An international human rights group urged Sri Lanka's government on Wednesday to release hundreds of prisoners held without charge under the country's tough anti-terror laws.
Amnesty International said some detainees are kept in secret locations where they are vulnerable to torture or even death in custody.
It said 1,900 people are being held without trial according to the most recent official reports.
"Sri Lanka's so-called national security laws, and in particular the PTA (Prevention of Terrorism Act), are being used to harass, intimidate and punish critical voices," said Sam Zarifi, the group's Asia-Pacific Director.
He said the detentions are "outside even the protections offered by the Sri Lankan legal system and in clear violation of recognized international human rights standards."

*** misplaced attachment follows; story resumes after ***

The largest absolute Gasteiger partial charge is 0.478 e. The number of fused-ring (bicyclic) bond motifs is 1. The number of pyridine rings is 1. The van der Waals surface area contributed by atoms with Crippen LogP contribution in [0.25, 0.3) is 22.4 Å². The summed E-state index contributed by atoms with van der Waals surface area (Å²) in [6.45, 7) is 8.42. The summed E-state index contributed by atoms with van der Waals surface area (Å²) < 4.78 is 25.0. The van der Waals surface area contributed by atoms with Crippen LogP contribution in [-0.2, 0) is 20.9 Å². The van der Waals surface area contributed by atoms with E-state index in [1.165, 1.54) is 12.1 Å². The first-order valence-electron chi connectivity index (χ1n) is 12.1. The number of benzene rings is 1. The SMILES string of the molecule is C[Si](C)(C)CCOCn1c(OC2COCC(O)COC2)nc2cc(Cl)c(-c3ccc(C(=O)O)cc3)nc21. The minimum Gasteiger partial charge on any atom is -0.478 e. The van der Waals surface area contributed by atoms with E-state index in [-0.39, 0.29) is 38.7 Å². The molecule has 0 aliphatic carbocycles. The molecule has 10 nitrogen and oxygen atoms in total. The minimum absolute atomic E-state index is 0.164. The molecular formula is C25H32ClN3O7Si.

Some prominent journalists are among those who have been detained under the Prevention of Terrorism Act.
The law gives the police and military sweeping powers to enter and search premises without warrants, seize or seal off property, and detain people suspected of terrorism.
The London-based human rights group said it interviewed a detainee identified only as Elil who has spent 10 years in a Colombo prison without being charged.
Sri Lanka has spent a large portion of the last 40 years under emergency law. Tamil Tiger rebels fought the government for 26 years for an independent homeland for ethnic minority Tamils until they were defeated in 2009.
Authorities say the anti-terror laws are needed to detain captured rebels.